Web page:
The horse may be deadened to your command or cue after an episode such as the one described above, necessitating the institution of a different cue or aid. For example, if you overdid training a young horse to move forward one step from your legs by asking for twenty steps the next day, you may have to retrain the response using two light whip-taps instead of leg aids and shape the legs back in.
Before tying the horse in the previous case study and having him stand for about on hour (with a few movements in between), the longest I had asked him to stand for was about 10 minutes. This was a clear overreach of his ability, having only begun teaching him this cue four sessions before.
How could I have overcome this problem? He was scheduled to be in a lesson; there was nothing I could do about that (although the best solution may have been to not return him to lessons so quickly). Instead, the best option given the circumstances would have been to simply not give him the stand cue. After having him stand for brushing and saddling, as I had been doing, it would have been acceptable to leave him there while I swept or did some other activity in the vicinity. Then, however, I could have gone up, rewarded him, asked him to move one step, and left without repeating the command. He would then have been free to move if he felt the need, and probably would not have been overloaded.
Step 3: Fix the Mistake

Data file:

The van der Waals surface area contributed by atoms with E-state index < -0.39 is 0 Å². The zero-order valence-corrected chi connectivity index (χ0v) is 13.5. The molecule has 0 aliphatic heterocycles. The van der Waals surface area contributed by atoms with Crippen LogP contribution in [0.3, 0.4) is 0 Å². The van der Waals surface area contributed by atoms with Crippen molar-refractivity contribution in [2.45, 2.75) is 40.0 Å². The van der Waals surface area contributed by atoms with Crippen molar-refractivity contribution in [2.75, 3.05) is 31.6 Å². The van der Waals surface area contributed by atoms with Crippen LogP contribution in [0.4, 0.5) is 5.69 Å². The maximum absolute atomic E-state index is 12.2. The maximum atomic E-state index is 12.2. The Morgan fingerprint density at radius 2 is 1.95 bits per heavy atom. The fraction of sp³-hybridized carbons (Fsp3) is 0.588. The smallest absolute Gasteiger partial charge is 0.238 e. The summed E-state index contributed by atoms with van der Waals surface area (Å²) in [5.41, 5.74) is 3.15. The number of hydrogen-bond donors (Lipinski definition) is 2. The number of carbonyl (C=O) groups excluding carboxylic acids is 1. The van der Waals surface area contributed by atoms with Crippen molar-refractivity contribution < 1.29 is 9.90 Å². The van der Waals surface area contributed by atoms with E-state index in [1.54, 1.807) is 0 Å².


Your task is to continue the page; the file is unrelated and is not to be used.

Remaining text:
Once a relapse due to stretching the horse too far has occurred, there is no way to fix it besides going back to the very beginning. As noted previously, it may also be necessary to use a different cue or motivation. The Case Study shows how I accomplished this.
This time, when starting at the beginning, I began using clicker training. It was very informal. I did not use a clicker, only a distinct noise I made with my tongue, and I did not actively try to teach him what the click meant (a treat) before beginning training. I dove right in, knowing he would catch on very quickly, being a food-oriented horse. After two sessions of using the click and treat for standing still for 15 seconds, I began also incorporating the negative reinforcement I had used originally to train the behaviour of standing, placing him back when he moved. By the next session, I did not use the click and treat, but only used negative reinforcement and a positive reward such as scratching for a correct response.
In this instance, changing the cue was not necessary, but changing the motivation was. ‘Stand’ no longer meant anything to the horse, and negative reinforcement was no longer motivating him to stand. Food, however, did, and although he did begin following in an attempt to receive a treat, that indicated that he was motivated to try something, and his understanding of the stand cue returned quickly.
Mistakes are not the end of the world, but the beginning of better knowledge. I will not be making such an obvious mistake again anytime soon. Perhaps I have saved you some time by making the mistake for you — but if I have not, at least you know what to do about it to get yourself back on track. Above all, do not take a horse’s poor response personally. Horses cannot intentionally slight a person or their training abilities.